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Health Anxiety and the Emotional Reasoning Thinking Error

The 'Emotional Reasoning' Thinking Error and Health Anxiety

Picture this. You are on the phone with your significant other, having an important conversation, and the phone suddenly cuts out. You wait five minutes or so and call them back, but there is no answer. How do you feel?

Well, it depends. You might feel guilty if you thought something you said hurt their feelings. If you thought they hung up on you because you pissed them off, then perhaps you feel angry. You might feel annoyed if you thought their phone died because they forgot their charger yet again. If you thought the phone call dropped because a car plowed into them and they were being airlifted to a hospital, you might feel afraid. If you thought some hanky-panky was going on, perhaps you would feel sad, angry, or jealous.

See where I’m going with this? (a) Something happens, (b) you have thoughts about it, and (c) you react to those thoughts. Essentially, the exact same situation can elicit a different reaction, depending on what you are thinking. The point here is that your feelings and behavior will always make more sense once you know your thoughts. Since our thoughts play such a critical role in how we experience life, we must learn how to deal with them in order to improve our feelings and behavior. The first step in dealing with thoughts is learning how to identify them.

Automatic Thoughts and Thinking Errors

Let’s talk about the process that takes place in our minds. We all experience a continuous flow of fleeting, evaluative thoughts or images throughout our daily activities. These are called automatic thoughts. Automatic thoughts tend not to be deliberate but emerge spontaneously. Our minds are flooded with these thoughts constantly, and we might have thousands of them in a given day. Some thoughts are neutral, and others are more judgmental.

"Why is this lady talking so loud?:

"I love this song."

"My neighbor had a sore throat like me, and it turned out to be cancer."

"My thighs look big."

"He thinks I am dumb."

"I think I am having a heart attack."

Automatic thoughts pass through our minds quickly, often without our awareness. When we are aware of them, we tend to accept them uncritically. And, comrades, this is where the trouble begins! Our thoughts are not always accurate. Often, without realizing it, we engage in what is called thinking errors.

Research shows that those with health anxiety tend to have a lot of distorted thoughts. When we engage in thinking errors about our health, we experience a lot of unnecessary anxiety. It is crucial to identify thoughts so that we may question their validity rather than just accept them as truth. The research has identified several common thinking errors experienced by people with health anxiety. Today, we will briefly talk about one type of thinking error commonly experienced by health-anxious people: emotional reasoning.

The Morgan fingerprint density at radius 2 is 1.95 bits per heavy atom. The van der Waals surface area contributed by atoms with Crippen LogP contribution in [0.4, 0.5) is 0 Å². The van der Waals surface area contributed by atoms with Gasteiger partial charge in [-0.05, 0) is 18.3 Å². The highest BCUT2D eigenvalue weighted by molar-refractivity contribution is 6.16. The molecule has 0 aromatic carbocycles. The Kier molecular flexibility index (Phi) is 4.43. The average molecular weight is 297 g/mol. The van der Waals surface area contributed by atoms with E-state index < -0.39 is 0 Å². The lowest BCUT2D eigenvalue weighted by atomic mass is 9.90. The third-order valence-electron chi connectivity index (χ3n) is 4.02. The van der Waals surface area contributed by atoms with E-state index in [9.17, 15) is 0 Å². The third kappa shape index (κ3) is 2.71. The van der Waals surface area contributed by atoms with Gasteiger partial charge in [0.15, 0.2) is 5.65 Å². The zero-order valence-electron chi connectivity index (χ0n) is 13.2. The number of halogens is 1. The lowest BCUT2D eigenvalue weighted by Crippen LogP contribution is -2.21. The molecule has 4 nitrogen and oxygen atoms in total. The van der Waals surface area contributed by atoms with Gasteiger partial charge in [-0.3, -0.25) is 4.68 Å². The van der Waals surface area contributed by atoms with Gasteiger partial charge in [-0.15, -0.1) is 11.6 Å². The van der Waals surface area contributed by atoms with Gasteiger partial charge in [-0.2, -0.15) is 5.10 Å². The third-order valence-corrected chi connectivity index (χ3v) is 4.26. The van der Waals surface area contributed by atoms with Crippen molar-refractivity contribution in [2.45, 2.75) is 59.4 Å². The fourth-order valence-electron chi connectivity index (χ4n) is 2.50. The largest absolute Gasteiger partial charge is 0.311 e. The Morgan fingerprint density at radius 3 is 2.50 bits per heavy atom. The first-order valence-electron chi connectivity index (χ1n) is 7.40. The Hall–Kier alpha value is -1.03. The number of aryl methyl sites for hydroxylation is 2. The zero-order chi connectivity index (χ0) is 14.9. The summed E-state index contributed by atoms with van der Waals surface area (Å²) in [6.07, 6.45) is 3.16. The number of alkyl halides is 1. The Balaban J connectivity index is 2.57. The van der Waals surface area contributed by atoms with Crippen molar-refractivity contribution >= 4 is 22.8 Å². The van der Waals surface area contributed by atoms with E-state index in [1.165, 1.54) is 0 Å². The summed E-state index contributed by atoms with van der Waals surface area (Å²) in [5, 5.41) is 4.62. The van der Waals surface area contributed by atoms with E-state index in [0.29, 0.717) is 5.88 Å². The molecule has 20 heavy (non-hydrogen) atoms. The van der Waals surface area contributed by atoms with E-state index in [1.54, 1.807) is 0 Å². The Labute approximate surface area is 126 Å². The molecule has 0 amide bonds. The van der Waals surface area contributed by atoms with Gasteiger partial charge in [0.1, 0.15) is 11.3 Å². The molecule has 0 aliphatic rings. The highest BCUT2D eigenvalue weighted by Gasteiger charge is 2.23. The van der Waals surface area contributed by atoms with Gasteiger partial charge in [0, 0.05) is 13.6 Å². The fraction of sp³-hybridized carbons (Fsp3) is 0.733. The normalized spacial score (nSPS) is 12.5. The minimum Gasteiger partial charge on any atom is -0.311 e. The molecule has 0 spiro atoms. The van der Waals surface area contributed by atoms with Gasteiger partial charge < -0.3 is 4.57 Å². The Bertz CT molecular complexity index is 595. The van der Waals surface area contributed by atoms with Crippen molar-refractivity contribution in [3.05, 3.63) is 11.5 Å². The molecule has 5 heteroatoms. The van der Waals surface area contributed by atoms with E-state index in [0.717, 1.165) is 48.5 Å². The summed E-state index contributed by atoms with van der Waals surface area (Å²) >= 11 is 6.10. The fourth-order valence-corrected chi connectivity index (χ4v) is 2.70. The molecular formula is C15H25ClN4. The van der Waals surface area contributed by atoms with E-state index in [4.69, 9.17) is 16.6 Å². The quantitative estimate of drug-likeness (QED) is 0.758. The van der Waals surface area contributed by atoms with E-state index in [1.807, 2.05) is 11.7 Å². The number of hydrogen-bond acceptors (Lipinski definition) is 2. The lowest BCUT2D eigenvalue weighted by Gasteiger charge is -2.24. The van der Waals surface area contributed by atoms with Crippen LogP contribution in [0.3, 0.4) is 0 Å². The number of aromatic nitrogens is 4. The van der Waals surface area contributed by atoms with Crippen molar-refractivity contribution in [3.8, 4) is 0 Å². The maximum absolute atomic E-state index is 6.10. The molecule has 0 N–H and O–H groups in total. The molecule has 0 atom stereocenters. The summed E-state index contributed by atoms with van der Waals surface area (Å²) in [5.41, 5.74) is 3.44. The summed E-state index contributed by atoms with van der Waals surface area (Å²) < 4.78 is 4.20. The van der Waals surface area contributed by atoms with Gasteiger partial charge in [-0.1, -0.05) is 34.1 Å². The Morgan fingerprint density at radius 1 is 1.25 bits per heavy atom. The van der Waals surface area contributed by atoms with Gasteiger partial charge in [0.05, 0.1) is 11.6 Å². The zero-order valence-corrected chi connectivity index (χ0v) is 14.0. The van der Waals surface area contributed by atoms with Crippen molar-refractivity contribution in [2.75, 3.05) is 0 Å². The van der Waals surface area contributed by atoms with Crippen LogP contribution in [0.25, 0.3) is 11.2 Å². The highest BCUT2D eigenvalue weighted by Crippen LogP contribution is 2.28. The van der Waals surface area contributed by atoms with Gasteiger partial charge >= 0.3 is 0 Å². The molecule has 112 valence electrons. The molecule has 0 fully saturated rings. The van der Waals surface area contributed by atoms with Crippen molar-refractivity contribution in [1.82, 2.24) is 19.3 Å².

The "Emotional Reasoning" Thinking Error

When we engage in "emotional reasoning," we believe something must be true because it feels true, even without substantial evidence or when facts support the contrary. In my practice (and in my personal life), I have seen this manifest in a couple of different ways.

The first way I have seen this manifest is when one assumes that anxiety (or any other emotion) is predictive of health outcomes. On countless occasions, when clients are telling me about their latest health concern, they say things like, "No, this time, I just know there is something wrong. I feel it." Or they will try and make connections that aren't necessarily there.

One client experienced some tingling in her foot after working out. She said that something felt "off" and was convinced that the "off" feeling was a sign or premonition that, this time, something was terribly wrong.

Another way I have seen emotional reasoning manifest is, ironically, when my clients' health anxiety has improved. The more their health anxiety improved, the less anxious they would become over bodily symptoms and sensations. On many occasions, the absence of anxiety itself made them feel more anxious.

One client noticed a blemish on his skin and was able to shrug it off (a cause for celebration!). But then, a little while later, he started stressing about the fact that he didn't feel anxiety. He said to me, "This is how it happens. Someone gets a symptom and doesn't think anything of it until the doctor tells him it's cancer." He was so used to feeling the anxiety that the absence of it felt wrong. He couldn't even let himself enjoy his few minutes of freedom.

It Can Get Better

In reality, dysfunctional thoughts, beliefs, and behaviors are all working "behind the scenes" in a health-anxious person's life. But this is all modifiable! You do not have to live with health anxiety for the rest of your life. And you shouldn't! Health anxiety can deteriorate one's quality of life.

To treat and improve health anxiety, you want to: (1) target these unhelpful thinking patterns; (2) reshape core beliefs about health and illness; and (3) target problematic behaviors that are making health anxiety worse.

I promise it's worth the effort. Ask yourself this: are illness and death really so bad that it is worth living the rest of your life crippled by the fear of it, whether you live one more month or 65 more years?

If you are ready to tackle your health anxiety, get my free guide! 

How to Improve Health Anxiety with CBT


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